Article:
BlackRock is the latest global player to enter China’s cold storage sector, with the US investment manager agreeing to invest in a portfolio of facilities developed by mainland-based logistics firm Metcold.
New York-based BlackRock last month agreed to invest in assets held by Metcold’s Opportunity Funds I and II, the companies said in a release.
The investment amount and specific assets weren’t disclosed. Metcold manages 15 cold chain facilities with a total investment of over RMB 6 billion ($930 million), total planned gross floor area of 1.3 million square metres (14 million square feet) and cold storage capacity of 2.8 million cubic metres (99 million cubic feet).
“We are delighted to invest in this growing infrastructure sector in China and participate in a uniquely attractive and resilient theme tied to the modernisation of China’s food logistics chain, improved safety and reduced food wastage,” said Serge Lauper, BlackRock’s global head of infrastructure solutions.
Founded in 2015, Metcold established its Opportunity Fund I that year to invest in cold chain facilities in Xi’an, Kunshan and Xiajing. Those three projects are in full operation.
Further projects in Changzhou, Nantong and Haimen are expected to be launched in the second quarter of this year, while projects in Wuxi and Hainan are under construction and due for completion in 2022.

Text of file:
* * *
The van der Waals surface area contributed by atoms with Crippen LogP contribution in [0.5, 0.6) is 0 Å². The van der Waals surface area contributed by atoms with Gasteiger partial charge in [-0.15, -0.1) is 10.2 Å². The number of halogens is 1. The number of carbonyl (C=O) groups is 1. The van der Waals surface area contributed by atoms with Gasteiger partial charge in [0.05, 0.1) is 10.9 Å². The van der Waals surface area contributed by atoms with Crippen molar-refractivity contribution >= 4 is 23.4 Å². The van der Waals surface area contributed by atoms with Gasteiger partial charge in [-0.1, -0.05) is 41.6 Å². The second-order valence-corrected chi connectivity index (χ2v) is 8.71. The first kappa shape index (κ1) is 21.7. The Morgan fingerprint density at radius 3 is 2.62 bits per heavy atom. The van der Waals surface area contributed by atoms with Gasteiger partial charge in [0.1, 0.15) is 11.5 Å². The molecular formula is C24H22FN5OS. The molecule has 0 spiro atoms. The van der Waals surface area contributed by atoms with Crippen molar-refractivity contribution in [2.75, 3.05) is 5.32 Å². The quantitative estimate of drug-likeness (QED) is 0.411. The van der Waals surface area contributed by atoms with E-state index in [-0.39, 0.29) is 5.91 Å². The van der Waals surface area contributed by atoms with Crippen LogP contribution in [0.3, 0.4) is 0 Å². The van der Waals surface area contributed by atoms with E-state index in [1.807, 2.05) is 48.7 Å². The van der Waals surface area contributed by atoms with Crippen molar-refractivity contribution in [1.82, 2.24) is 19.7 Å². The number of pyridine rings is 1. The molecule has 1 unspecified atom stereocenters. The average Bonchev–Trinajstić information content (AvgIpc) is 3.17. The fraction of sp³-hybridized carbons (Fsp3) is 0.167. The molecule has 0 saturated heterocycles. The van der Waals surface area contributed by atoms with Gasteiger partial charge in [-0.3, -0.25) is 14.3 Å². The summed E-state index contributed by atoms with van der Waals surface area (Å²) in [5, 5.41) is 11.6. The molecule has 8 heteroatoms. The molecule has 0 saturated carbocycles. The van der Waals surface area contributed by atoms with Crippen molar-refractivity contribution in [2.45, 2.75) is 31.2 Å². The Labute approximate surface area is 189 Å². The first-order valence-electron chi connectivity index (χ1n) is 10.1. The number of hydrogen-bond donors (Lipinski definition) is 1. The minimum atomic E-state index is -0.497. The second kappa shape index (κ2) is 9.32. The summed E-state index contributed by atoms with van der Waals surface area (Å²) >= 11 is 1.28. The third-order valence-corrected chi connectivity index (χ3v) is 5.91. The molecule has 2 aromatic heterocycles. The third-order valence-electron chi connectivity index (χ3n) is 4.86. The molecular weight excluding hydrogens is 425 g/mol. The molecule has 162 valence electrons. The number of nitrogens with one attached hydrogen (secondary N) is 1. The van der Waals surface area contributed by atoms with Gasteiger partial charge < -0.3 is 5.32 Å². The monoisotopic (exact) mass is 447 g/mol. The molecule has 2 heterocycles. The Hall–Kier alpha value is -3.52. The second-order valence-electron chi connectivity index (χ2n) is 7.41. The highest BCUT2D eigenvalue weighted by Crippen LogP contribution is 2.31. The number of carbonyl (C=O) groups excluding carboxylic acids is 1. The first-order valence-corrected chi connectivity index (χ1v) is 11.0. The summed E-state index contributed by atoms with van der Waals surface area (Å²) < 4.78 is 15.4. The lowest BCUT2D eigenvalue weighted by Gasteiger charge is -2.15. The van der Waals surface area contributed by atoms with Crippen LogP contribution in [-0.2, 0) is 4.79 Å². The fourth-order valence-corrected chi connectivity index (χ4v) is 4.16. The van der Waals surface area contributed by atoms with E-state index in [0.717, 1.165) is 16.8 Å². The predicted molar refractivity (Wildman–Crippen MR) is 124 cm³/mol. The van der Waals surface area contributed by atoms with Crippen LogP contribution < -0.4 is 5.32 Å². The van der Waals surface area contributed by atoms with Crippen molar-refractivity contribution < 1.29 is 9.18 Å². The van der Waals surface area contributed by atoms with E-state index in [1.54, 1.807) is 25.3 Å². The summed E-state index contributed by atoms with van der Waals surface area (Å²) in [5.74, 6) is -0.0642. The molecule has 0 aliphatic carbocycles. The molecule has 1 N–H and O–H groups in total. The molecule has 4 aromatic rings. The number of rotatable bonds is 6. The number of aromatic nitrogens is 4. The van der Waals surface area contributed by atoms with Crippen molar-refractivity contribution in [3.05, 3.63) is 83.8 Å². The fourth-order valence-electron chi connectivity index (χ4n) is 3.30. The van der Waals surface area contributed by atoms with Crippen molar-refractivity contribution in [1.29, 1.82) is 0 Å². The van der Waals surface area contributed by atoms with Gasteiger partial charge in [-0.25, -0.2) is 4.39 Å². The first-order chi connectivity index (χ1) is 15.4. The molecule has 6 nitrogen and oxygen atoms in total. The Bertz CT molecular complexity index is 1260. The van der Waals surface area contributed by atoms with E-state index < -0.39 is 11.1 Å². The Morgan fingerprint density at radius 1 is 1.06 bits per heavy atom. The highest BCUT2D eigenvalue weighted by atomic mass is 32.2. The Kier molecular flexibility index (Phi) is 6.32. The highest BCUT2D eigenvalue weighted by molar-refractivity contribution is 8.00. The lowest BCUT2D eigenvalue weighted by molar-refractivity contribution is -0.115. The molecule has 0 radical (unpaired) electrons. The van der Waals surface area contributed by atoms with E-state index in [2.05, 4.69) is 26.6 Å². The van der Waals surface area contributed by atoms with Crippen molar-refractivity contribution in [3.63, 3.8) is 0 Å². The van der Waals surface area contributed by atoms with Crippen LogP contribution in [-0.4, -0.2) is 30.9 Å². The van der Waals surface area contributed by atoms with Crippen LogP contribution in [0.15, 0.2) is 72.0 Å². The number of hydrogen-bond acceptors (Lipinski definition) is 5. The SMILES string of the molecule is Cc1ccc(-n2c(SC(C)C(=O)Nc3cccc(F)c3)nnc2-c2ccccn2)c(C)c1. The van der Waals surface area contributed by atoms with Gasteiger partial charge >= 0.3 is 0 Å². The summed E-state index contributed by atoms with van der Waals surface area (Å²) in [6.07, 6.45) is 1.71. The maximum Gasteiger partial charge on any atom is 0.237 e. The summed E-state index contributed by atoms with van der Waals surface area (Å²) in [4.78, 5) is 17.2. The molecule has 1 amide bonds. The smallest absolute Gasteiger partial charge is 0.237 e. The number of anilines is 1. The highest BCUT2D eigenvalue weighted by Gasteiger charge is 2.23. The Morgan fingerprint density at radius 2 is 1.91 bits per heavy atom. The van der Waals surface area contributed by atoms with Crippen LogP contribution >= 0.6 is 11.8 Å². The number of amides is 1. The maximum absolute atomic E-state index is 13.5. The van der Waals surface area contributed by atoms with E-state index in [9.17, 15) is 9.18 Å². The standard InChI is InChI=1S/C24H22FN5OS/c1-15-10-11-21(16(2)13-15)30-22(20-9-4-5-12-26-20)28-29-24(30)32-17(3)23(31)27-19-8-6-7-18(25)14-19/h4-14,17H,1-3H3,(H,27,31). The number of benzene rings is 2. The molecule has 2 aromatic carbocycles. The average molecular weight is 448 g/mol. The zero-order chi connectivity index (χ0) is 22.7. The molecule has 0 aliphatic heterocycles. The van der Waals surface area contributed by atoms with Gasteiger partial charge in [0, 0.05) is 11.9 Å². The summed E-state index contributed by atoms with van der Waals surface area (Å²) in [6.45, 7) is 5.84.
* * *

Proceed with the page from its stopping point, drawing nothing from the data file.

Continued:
Metcold reached a key milestone in 2018 when Australia’s Macquarie Infrastructure and Real Assets became a major investor and shareholder in the firm’s platform, creating the first specialised food supply infrastructure service provider backed by institutional capital in China.
In March of this year, Metcold announced an agreement with Metropolitan Real Estate that would see the US fund manager — then owned by Carlyle Group, now part of BentallGreenOak — invest a total of $50 million in Metcold’s two opportunity funds and in a cold storage project in Shanghai.
Metropolitan had previously joined forces with US developer Hines last year to acquire a 33,800 square metre cold storage facility and adjacent development site in southern China’s Guangdong province.
Cold, Hard Figures
China’s cold chain network is gaining in importance with the rise of e-commerce and online grocery.
The Asian superpower’s cold chain was worth RMB 276 billion in 2019 after growing at a compounded annual rate of 10.5 percent from 2010. With handling of fresh produce and other food products driving the majority of demand, the market is expected to reach RMB 512 billion in 2026, according to a report published last year.
Credit Suisse expects online grocery spending — including fresh foods and household goods — in China to reach RMB 4.2 trillion in 2025, up from RMB 900 billion last year, the Wall Street Journal reported.